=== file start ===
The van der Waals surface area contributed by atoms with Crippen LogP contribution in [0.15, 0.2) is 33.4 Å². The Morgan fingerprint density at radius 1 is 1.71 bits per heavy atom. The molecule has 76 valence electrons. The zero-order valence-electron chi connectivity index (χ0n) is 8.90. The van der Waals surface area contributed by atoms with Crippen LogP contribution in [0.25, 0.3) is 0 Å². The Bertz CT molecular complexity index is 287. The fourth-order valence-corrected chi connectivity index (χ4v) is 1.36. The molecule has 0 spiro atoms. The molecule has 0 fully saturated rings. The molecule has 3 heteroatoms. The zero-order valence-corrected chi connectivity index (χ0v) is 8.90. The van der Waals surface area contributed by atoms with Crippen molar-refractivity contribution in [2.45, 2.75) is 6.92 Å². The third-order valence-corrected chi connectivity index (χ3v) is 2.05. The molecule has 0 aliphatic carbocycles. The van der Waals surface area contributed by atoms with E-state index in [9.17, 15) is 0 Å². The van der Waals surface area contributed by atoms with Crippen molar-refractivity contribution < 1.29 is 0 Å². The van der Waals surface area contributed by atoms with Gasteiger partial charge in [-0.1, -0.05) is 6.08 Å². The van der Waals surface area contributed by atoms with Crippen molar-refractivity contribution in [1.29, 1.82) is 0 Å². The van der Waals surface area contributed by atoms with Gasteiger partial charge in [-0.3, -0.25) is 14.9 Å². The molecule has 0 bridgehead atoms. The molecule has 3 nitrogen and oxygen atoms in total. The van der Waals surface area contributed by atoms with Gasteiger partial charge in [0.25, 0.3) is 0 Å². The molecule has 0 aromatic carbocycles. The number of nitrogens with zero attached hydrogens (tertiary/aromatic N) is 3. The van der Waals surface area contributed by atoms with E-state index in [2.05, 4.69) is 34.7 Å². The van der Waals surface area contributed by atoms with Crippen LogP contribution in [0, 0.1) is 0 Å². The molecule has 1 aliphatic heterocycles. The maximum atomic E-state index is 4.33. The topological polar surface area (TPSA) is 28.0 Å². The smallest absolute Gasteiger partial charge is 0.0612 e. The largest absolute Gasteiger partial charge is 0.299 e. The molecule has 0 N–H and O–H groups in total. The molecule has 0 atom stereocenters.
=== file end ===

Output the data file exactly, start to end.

The van der Waals surface area contributed by atoms with Crippen LogP contribution in [0.15, 0.2) is 33.4 Å². The Morgan fingerprint density at radius 1 is 1.71 bits per heavy atom. The molecule has 76 valence electrons. The zero-order valence-electron chi connectivity index (χ0n) is 8.90. The van der Waals surface area contributed by atoms with Crippen LogP contribution in [0.25, 0.3) is 0 Å². The Bertz CT molecular complexity index is 287. The fourth-order valence-corrected chi connectivity index (χ4v) is 1.36. The molecule has 0 spiro atoms. The molecule has 0 fully saturated rings. The molecule has 3 heteroatoms. The zero-order valence-corrected chi connectivity index (χ0v) is 8.90. The van der Waals surface area contributed by atoms with Crippen molar-refractivity contribution in [2.45, 2.75) is 6.92 Å². The third-order valence-corrected chi connectivity index (χ3v) is 2.05. The molecule has 0 aliphatic carbocycles. The van der Waals surface area contributed by atoms with E-state index in [9.17, 15) is 0 Å². The van der Waals surface area contributed by atoms with Crippen molar-refractivity contribution < 1.29 is 0 Å². The van der Waals surface area contributed by atoms with Gasteiger partial charge in [-0.1, -0.05) is 6.08 Å². The van der Waals surface area contributed by atoms with Crippen molar-refractivity contribution in [1.29, 1.82) is 0 Å². The van der Waals surface area contributed by atoms with Gasteiger partial charge in [-0.3, -0.25) is 14.9 Å². The molecule has 0 bridgehead atoms. The molecule has 3 nitrogen and oxygen atoms in total. The van der Waals surface area contributed by atoms with Gasteiger partial charge in [0.25, 0.3) is 0 Å². The molecule has 0 aromatic carbocycles. The number of nitrogens with zero attached hydrogens (tertiary/aromatic N) is 3. The van der Waals surface area contributed by atoms with E-state index in [2.05, 4.69) is 34.7 Å². The van der Waals surface area contributed by atoms with Crippen LogP contribution in [0, 0.1) is 0 Å². The molecule has 1 aliphatic heterocycles. The maximum atomic E-state index is 4.33. The topological polar surface area (TPSA) is 28.0 Å². The smallest absolute Gasteiger partial charge is 0.0612 e. The largest absolute Gasteiger partial charge is 0.299 e. The molecule has 0 N–H and O–H groups in total. The molecule has 0 atom stereocenters.